The goal of home schooling isn't to roll our kids through 12+ years of schooling to keep the state machinery running—it's to mold high-functioning, conscientious citizens who exemplify our Christian beliefs and standards of behavior. Like every important endeavor, home education requires a measure of trial-and-error, but that doesn't mean there aren't books that can help.
Over the years our selection of home school "how to" guides has multiplied like tribbles on the U.S.S. Enterprise. From Cathy Duffy's 100 Top Picks for Homeschool Curriculum offering reviews, basic info and selection guidelines for curriculum from kindergarten to 12th grade, to Just Around the Corner by Steven and Teri Maxwell (a collection of encouraging devotional essays for home school parents), there's no shortage of "atlases" for newcomers and veterans alike.
One of our favorites is The Language Wars by Ruth Beechick. In a number of short readable essays she identifies and addresses some of the most daunting elements of home education (understanding educational philosophies and methods, selecting curriculum, integrating character and Bible education, etc.). Beechick is a longtime educational writer and expert whose no-nonsense approach has made her books staples among home school families. Susan Macaulay's classic For the Children's Sake focuses on the sacrifices parents must make to give their kids a sufficient education; Macaulay's educational model is based firmly on the Charlotte Mason method.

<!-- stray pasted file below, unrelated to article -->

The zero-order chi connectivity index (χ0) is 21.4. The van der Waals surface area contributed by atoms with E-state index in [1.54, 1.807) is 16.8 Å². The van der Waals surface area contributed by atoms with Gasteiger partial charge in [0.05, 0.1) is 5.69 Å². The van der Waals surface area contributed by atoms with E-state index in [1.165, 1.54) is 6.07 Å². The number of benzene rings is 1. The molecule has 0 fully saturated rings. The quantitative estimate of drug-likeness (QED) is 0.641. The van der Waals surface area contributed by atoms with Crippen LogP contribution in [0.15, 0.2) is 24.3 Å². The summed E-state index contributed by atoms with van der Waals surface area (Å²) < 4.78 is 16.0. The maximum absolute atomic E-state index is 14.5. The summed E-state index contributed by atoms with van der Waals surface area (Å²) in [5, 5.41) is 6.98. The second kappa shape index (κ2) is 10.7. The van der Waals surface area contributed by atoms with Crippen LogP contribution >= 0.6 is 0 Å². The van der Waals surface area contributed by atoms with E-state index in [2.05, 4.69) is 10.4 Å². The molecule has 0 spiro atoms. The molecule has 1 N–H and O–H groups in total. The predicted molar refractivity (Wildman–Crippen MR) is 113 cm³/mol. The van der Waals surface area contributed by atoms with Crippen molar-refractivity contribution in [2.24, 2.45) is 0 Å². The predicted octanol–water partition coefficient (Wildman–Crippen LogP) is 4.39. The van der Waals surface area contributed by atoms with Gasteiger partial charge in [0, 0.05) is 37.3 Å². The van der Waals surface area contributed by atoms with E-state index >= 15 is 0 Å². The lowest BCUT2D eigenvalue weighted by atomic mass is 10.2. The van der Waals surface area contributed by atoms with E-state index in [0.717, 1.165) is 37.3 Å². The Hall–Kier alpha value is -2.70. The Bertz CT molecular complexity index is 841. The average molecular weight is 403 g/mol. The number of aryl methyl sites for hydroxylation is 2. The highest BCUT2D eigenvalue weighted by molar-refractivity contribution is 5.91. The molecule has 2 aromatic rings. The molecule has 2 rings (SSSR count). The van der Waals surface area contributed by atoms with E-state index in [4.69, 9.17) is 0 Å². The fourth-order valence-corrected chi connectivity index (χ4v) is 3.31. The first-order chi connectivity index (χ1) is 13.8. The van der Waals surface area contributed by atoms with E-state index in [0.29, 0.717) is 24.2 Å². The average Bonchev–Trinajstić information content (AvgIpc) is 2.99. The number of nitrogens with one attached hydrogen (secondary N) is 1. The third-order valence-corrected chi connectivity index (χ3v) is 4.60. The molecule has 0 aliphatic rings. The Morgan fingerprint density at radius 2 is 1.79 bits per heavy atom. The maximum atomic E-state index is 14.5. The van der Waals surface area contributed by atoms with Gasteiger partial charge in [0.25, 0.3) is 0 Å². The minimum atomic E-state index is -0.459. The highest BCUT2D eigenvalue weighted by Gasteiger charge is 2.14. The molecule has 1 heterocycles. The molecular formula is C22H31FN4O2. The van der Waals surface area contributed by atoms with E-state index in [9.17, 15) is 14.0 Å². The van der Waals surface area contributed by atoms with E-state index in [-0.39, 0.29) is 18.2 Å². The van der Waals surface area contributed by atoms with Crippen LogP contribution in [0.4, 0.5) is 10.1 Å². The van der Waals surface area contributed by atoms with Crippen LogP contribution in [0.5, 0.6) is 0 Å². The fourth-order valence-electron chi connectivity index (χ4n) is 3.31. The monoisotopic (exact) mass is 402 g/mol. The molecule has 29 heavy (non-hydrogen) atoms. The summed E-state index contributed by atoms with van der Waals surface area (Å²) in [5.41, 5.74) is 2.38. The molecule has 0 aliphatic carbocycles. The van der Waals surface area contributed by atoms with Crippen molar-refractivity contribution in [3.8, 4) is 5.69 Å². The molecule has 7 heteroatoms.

Debra Bell's The Ultimate Guide to Homeschooling takes a scattergun approach, covering pretty much every aspect of homeschooling in surprising detail and welcome good humor. Reaping the Harvest is Diana Waring's manifesto on the difficulties and (often ignored) joys of home schooling teenagers. Most of the books in this section have reviews—browse until you find the one that seems to best fit your needs, because with the proliferation of home school literature the perfect fit is probably out there.
Review by C. Hollis Crossman
C. Hollis Crossman used to be a child. Now he is a husband and father, teaches adult Sunday school in his Presbyterian congregation, and likes weird stuff. He might be a mythical creature, but he's definitely not a centaur.Read more of his reviewshere.
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